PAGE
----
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Guide to new pre-natal legislation

From 1 October 2014, expectant fathers, or the partner of a pregnant woman, will be entitled to take unpaid time off work to accompany their partner to up to two antenatal appointments. The new legislation is designed to achieve the Government’s aim of encouraging greater involvement from both parents from the earliest stages of pregnancy. Article from law firm Simons, Muirhead & Burton.

The new right for eligible employees and agency workers to take unpaid time off work to accompany their partner to up to two ante-natal appointments is set out in new sections 57ZE to 57ZI of the Employment Rights Act 1996 (ERA 1996). To accompany the new law, BIS have published ‘Time off to accompany a pregnant woman to ante-natal appointments: employer guide’ which sets out guidance for employers. Under the new law, an employee, from ‘day one’, will have the right to take unpaid time off during working hours to accompany a pregnant woman to an ante-natal appointment made on the advice of a designated health care professional. The right is available to: the husband, civil partner or partner of the pregnant woman; the father or parent of the pregnant woman’s expected child; and an intended parent in a surrogacy situation who meets specified conditions.

The right can be exercised on up to two occasions for a maximum of six and a half hours each time. The BIS guidance explains that it is expected that no more than half a day will be need for an ante-natal appointment and that this period seems a reasonable absence from work to cover travel, waiting time and attendance at an ante-natal appointment.An employee is not entitled to take time off unless the employee gives the employer, if the employer so requests, a declaration in the specified form. An employer can request an employee to provide a signed declaration stating: that the employee has a qualifying relationship with a pregnant woman or her expected child; that the employee’s purpose in taking time off is to accompany a pregnant woman to an ante-natal appointment; that the appointment in question is made on the advice of a registered medical practitioner, registered midwife or registered nurse; and the date and time of the appointment.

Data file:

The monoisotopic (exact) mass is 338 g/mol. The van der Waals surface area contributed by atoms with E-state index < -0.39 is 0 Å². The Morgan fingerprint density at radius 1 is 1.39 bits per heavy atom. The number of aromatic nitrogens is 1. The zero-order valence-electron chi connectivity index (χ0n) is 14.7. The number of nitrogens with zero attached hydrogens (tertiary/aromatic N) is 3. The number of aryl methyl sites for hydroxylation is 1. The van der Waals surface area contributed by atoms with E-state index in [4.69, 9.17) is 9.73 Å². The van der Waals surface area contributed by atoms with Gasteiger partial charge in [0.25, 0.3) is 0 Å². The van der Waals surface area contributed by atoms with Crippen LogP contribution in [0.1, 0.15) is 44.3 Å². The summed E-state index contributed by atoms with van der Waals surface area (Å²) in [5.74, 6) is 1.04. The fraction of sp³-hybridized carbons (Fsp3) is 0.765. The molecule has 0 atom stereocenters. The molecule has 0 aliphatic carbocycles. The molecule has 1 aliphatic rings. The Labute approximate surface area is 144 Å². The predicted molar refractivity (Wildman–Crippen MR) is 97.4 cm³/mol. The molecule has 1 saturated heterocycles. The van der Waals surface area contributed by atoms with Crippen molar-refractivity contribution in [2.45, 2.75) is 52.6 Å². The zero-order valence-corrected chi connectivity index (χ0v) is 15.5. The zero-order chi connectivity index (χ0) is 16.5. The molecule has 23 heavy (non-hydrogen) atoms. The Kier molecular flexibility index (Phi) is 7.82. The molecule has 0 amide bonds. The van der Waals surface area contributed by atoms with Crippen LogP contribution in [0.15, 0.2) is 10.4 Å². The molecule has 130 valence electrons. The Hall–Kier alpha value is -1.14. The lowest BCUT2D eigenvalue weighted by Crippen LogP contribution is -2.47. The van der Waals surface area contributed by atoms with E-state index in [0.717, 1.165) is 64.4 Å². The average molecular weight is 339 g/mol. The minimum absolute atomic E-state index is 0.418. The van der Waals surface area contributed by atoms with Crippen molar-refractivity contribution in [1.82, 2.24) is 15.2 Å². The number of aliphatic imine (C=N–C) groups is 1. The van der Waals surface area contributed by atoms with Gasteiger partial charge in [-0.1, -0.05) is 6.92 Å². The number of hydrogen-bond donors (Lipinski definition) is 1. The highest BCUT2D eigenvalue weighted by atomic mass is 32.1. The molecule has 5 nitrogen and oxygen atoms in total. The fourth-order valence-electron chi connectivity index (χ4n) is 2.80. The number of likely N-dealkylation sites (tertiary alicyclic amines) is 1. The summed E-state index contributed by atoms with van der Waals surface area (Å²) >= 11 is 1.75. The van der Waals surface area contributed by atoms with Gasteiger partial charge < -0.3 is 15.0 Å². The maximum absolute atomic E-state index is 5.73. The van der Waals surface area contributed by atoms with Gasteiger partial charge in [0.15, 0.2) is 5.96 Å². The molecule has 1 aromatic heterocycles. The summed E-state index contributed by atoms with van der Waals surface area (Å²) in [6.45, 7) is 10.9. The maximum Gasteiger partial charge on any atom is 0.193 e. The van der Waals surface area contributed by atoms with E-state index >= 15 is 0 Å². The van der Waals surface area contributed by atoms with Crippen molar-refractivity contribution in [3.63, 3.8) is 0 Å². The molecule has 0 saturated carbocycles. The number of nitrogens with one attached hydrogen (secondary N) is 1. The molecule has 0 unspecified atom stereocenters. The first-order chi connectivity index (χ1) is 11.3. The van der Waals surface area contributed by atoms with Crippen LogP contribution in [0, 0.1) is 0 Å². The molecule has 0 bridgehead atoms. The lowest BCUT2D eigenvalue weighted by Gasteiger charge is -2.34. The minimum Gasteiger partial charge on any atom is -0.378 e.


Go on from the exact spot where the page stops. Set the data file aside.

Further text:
An employee who is unreasonably refused time off can present a tribunal claim and if successful, will receive compensation of twice the hourly rate of pay for each of the hours the person would have taken off if the right had been respected. The same right applies to certain agency workers as set out in new S.57ZI of the ERA 1996 and if a worker is unreasonably refused time off by the temporary work agency, the hirer, or both, a complaint may be presented to a tribunal and if successful, the award will be the same as for an employee. An employee will have a right not to be subjected to a detriment and a right not to be unfairly dismissed, as a result of exercising or proposing to exercise a right to time off work to accompany a pregnant woman to an ante-natal appointment. A similar right is created for an agency worker not to be subjected to a detriment.

As the new law provides an additional right for qualifying employees and agency workers to request time off in the prescribed circumstances, employers should ensure they update their policies and procedures to reflect the statutory provisions, make all staff aware of the new right and that eligible workers are able to take up the right unless there is a very good reason for not allowing them to do so.


www.smab.co.uk

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